Friday, May 5, 2017

Surprising Music of the 1890s, by Noelle Marchand

I was over the moon at the idea of being able to make the heroine of The Nanny’s Temporary Triplets, Caroline Murray, a music teacher. I love music and having grown up watching classic musicals, I was totally envisioning scenes along the lines of Judy Garland and Margaret O’Brien’s adorable performance of “Under the Bamboo Tree” in Meet Me in St. Louis

Then I started to research. Famous last words, right?

I discovered the heyday of Tin Pan Alley (aka the amazing explosion of popular music which laid the groundwork for so much of today’s music and left generations sighing in nostalgia over Vaudeville tunes like the aforementioned, “Under the Bamboo Tree,” “In the Good Ole Summertime,” and “Let Me Call You Sweetheart”) took place in the early 19th century. The Nanny’s Temporary Triplets takes place in 1896—maddeningly just a few years shy of the music I’d hoped to have Caroline and the hero’s daughter, Maggie McKay, singing.

What kind of music was popular in the 1890s then? To my abject horror, Coon songs. Yes, coon. As in, what defines as, “Slang: Extremely Disparaging and Offensive. a contemptuous term used to refer to a black person.”

There was no way on God’s green earth that I was going to have Maggie and Caroline singing songs like that! After my little Black self was done cringing and had thanked the Lord that American culture has come as far as we have since the 1890s, I realized I faced a dilemma. How could I be faithful to the times and still feature music of the day?

I turned to other sources both in research and in music genres. Leaving pop music behind except for the harmless “Daisy Bell” song for Maggie, I refocused specifically on my characters and the music they would have been exposed to through their specific life experiences.

For my classically trained heroine, there would have been a whole canon of arias and operas to pull from, but I chose to highlight something that was relatively new and exciting at the time—an operetta. In the world of musical theater, operettas fall somewhere between operas and musicals. In fact, it’s often considered the precursor to modern musicals.  (More information about the differences between operas, operettas, and musicals can be found here.)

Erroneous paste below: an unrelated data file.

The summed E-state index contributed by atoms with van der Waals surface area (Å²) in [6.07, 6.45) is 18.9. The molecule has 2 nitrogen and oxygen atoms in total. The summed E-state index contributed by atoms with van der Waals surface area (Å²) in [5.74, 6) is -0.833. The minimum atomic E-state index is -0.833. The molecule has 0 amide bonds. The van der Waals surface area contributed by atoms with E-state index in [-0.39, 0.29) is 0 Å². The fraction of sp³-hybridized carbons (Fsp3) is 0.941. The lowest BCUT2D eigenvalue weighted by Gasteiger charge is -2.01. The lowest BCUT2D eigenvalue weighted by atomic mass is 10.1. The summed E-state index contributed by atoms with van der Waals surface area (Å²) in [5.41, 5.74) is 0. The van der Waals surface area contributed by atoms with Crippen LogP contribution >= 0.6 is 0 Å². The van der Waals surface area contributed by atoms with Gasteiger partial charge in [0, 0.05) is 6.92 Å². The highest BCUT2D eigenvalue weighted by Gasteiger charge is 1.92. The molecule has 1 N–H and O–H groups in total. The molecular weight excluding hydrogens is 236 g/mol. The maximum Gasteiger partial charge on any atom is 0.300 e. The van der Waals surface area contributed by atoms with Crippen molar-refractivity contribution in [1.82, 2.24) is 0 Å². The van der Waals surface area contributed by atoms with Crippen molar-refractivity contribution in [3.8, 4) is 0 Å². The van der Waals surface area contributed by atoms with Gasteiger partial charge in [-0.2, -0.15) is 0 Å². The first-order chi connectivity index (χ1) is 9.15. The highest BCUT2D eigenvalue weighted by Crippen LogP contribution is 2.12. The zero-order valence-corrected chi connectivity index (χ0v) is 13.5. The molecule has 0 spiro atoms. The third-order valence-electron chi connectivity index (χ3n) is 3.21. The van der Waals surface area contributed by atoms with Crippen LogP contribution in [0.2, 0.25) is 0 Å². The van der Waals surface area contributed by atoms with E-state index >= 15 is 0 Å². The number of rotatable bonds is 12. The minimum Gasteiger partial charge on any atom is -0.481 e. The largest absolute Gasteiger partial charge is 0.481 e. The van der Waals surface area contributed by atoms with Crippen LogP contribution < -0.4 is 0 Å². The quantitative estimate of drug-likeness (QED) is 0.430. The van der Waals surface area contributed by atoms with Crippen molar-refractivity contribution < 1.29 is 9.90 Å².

The Pirates of Penzance is definitely one of the silliest operettas in the canon and, conveniently, was performed in New York on December 18th 1879. That gave it plenty of time to work its way into the musical theaters of Austin, Texas, where Caroline is from. You can check out a scene from The Pirates of Penzance on YouTube.

One of the main ways that Caroline and the hero, David McKay, connect is through their love of music and their faith. Hymns provided the perfect fodder to make that connection stronger. Thankfully, there were many hymns for me to choose from, songs still familiar and beloved today such as “Tis So Sweet to Trust in Jesus,” “Blessed Assurance,” “I Need the Every Hour,” and “Amazing Grace.”

Although comfortable singing hymns, David has had no classical training. Everything he knows about singing, he learned from his mother, who plays the piano, and his ranch hands. The longs days in the saddle and lonesome night by a campfire or in a bunkhouse were conducive to the creation of melodies and lyrics based on the cowboy’s life and work—Cowboy Songs. 

Unlike popular music, cowboy music celebrated diversity even in the 1890s. Many of the most sought after cowboys and, thus most highly paid, were Black and Mexican cowboys whose beautiful singing would soothe nervous cattle. NPR did a fascinating music interview about Cowboy Songs several years ago. You can find it here

Obviously, the music I feature in The Nanny’s Temporary Triplets was not at all what I first thought it would be when I tackled the story. However, I think what I ended up using was even better. The music now doesn’t just reflect the era in which the story takes place, it reflects the individual characters, their worlds, and their culture rather than the world and the culture.

Better yet, I learned so many fascinating things about diversity in culture and in music. I hope you did too. Be sure to read The Nanny’s Temporary Triplets to see how I used music to create and flesh out the characters, their romance, and the world they live in.  

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